10 reasons why Mindfulness Meditation initiatives should be removed from Canadian public schools

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Mindfulness in Education


1. Legislated Meditation is not lawful in Canada

As shown on this page Mindfulness Meditation sessions qualify as Buddhist Meditation, Guided Meditation, and Spiritual Meditation sessions. In that regard, legislated mindfulness sessions equate to legislated meditation sessions. And, here’s the problem with that: According to Section Two of the Canadian Charter of Rights and Freedoms, every citizen has the “Freedom of Religion” and the “Freedom of Conscience.” That means things like prayer and meditation cannot be legislated in Canada. To put this into perspective — your employer can offer Mindfulness Meditation sessions at your workplace — but your employer cannot automatically enroll you in Mindfulness Meditations sessions. Note: 1) Additional proof of this point is this Parliament of Canada document which says (when referring to religious freedom in Canada): “Freedom in a broad sense embraces both the absence of coercion and constraint, and the right to manifest beliefs and practices. Freedom means that, subject to such limitations as are necessary to protect public safety, order, health, or morals or the fundamental rights and freedoms of others, no one is to be forced to act in a way contrary to his beliefs or his conscience” (Section 2.2.1:8-9); 2) Applicable Canadian public schools that have implemented Mindfulness-oriented programs have largely enrolled students into participation without any public consultation or waivers (that action constitutes as legislated meditation); 3) Legislated prayer used to take place in most Canadian public schools but, beginning in 1985, public schools began abandoning that practice because of Section Two of the Canadian Charter.




2. Canadian public schools are supposed to be ‘Secular Schools’

All the Provinces and Territories in Canada have laws that designate public schools as “secular schools.” One example is Section 76 of the BC School Act, which says: “All schools and Provincial schools must be conducted on strictly secular and non-sectarian principles. The highest morality must be inculcated, but no religious dogma or creed is to be taught in a school or Provincial school.” This means Canadian public schools can briefly teach students about what Buddhist Meditation is, but they violate the rights of the students if they automatically enroll them, or even solicit them, into practicing it. Note: 1) If public school administrators require (or solicit) students to participate in something that qualifies as Buddhist Meditation, then those public schools are no longer operating as secular schools – they are operating as Buddhist Mindfulness schools. And, that action is a violation of Provincial and Territorial laws, in Canada; 2) The recent introduction of Buddhist meditative concepts and principles, meditation chimes, Guided Mindfulness Meditation, unofficial Mindfulness Guides, Tibetan singing bowls, etc. is out of place for secular schools; 3) According to this document, “Public schools [in Canada] are the only place in which it has been clearly determined by the courts and through legislation that religion cannot be present in any institutionalized sense” (see 2.2.1-12). So, in that regard, it seems unfair that Bibles cannot be distributed in Canadian public schools, and yet, applicable students are being solicited to participate in something that qualifies as Buddhist Meditation.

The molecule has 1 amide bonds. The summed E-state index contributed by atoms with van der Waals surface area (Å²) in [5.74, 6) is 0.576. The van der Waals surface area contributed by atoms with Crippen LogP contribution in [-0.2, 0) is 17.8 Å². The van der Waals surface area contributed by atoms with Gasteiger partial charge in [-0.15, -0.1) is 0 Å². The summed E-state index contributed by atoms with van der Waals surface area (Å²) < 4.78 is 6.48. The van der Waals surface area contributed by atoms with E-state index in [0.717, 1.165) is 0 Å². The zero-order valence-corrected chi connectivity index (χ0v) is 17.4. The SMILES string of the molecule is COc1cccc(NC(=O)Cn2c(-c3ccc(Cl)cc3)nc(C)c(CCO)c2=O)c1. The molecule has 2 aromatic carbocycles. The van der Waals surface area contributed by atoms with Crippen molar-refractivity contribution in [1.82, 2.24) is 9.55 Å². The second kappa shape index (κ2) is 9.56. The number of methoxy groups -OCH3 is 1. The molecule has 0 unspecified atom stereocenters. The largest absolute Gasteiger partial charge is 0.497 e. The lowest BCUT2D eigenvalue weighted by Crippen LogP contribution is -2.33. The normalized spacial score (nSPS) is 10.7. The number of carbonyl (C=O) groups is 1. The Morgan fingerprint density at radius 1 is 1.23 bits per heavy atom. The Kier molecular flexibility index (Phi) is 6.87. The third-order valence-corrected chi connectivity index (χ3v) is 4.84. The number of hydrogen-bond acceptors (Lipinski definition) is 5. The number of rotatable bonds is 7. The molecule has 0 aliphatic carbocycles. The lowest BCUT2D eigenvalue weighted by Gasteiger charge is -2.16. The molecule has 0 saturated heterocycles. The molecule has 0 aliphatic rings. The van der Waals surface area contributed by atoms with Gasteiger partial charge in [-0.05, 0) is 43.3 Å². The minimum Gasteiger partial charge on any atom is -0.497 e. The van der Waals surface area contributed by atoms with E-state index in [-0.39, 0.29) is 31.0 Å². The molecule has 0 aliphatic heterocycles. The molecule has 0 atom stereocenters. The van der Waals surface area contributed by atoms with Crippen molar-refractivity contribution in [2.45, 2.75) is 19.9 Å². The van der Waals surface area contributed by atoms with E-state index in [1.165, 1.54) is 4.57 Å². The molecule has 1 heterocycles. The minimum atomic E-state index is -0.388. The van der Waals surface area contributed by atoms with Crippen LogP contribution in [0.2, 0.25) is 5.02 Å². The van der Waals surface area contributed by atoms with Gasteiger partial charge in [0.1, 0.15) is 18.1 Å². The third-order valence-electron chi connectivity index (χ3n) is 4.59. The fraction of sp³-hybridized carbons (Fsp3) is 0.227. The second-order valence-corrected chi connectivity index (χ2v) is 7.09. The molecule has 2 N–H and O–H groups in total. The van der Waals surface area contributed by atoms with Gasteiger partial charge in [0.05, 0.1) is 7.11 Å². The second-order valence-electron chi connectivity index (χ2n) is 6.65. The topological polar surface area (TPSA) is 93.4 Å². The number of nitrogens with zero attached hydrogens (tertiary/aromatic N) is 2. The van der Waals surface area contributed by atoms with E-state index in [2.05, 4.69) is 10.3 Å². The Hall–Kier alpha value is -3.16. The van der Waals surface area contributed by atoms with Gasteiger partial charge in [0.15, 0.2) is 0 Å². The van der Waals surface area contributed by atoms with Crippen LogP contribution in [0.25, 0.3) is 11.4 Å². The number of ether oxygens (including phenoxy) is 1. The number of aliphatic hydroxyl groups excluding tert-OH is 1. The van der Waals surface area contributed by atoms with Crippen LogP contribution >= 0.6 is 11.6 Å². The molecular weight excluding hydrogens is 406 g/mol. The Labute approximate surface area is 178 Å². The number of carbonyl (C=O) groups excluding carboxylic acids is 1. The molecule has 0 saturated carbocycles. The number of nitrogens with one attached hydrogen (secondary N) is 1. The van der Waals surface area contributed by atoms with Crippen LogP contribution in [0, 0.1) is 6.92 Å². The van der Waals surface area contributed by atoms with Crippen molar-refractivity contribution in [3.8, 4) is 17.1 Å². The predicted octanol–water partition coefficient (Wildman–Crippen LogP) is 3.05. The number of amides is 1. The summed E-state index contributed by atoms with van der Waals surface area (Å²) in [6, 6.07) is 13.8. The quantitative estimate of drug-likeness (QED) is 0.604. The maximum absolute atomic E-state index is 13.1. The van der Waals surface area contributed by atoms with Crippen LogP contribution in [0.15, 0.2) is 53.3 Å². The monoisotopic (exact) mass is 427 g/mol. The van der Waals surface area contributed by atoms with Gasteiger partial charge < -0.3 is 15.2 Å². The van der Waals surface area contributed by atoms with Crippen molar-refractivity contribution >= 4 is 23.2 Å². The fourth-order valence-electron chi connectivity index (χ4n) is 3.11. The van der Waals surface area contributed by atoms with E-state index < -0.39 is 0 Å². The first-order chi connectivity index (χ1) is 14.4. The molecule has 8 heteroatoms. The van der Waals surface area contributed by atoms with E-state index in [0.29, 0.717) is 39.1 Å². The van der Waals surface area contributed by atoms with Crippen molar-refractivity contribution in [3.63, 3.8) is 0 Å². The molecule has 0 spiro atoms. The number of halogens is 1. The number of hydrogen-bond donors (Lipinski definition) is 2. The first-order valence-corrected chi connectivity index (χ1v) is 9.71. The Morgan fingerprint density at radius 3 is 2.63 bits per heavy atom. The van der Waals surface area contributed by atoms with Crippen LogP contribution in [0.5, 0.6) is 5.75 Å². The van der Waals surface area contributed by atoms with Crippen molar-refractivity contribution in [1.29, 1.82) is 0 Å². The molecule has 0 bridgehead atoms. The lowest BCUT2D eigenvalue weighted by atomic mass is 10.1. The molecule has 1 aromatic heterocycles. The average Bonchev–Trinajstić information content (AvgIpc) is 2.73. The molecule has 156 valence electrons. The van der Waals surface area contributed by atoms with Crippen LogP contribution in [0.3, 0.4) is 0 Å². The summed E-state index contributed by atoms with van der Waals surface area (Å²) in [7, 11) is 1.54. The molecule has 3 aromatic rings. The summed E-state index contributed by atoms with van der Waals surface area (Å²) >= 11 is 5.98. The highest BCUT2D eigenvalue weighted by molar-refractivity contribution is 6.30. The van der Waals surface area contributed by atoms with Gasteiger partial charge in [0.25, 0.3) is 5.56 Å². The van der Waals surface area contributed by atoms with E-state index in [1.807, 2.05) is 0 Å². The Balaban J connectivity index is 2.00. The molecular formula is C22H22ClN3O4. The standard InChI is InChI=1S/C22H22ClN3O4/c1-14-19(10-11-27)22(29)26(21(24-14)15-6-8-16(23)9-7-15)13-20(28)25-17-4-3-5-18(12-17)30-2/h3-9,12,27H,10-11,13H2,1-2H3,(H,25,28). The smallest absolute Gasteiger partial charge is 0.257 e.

3. Soliciting students to participate in Mindfulness Meditation, the way that is happening now, is unethical

Most applicable school representatives are telling parents that Mindfulness programs (including MindUP, etc.) “do not involve meditation.” They are also claiming that Mindfulness sessions are “secular” and “entirely secular” (no affiliation to spirituality or Buddhism). And applicable public school officials refer to Mindfulness sessions as “breathing sessions,” “breathing exercises” and “mindful breathing.” To put it plainly: Applicable Canadian public school students generally do not realize they are meditating within the context of Mindfulness Meditation sessions, and that is unethical. Note: The action of misleading students to participate in something that qualifies as Buddhist Meditation, is comparable to someone advertising and selling bacon marketed as vegetarian bacon. Numerous lawsuits have been won with regards to this type of false advertising (whether the conduct was intentional or not). One example is this fast-food restaurant which falsely advertised their french fries as Vegetarian.




4. Some people desire to refrain from practicing things like Buddhist Meditation

There are many Canadians who practice a Faith, Religion, value system, or belief system, that requires them to refrain from practicing things like Meditation; Buddhist Meditation; Guided Meditation; and Spiritual Meditation. And, Automatically enrolling 100% of students into Mindfulness Meditation, does not take into account students who may wish to abstain from meditation (for religious or personal reasons). The current practice of automatically enrolling 100% of students into these programs is not only unfair, unlawful, and discriminatory — it is unkind.




5. Short-term safety 

Many people have experienced negative side effects from meditation. Here is one person’s testimony extracted from an online meditation forum: “Whenever I meditate my body starts to tremble and shake. It occurs whenever I get into a relaxed and concentrated state. The more relaxed and concentrated I am, the more violent the shaking becomes. Periodically my body starts shivering, like I am cold. The frequency is approximately every 30 seconds to two minutes, depending on how relaxed I am. I can’t do anything about it. If I tense my muscles really hard, it is a bit better, but that´s not good for meditation of course.”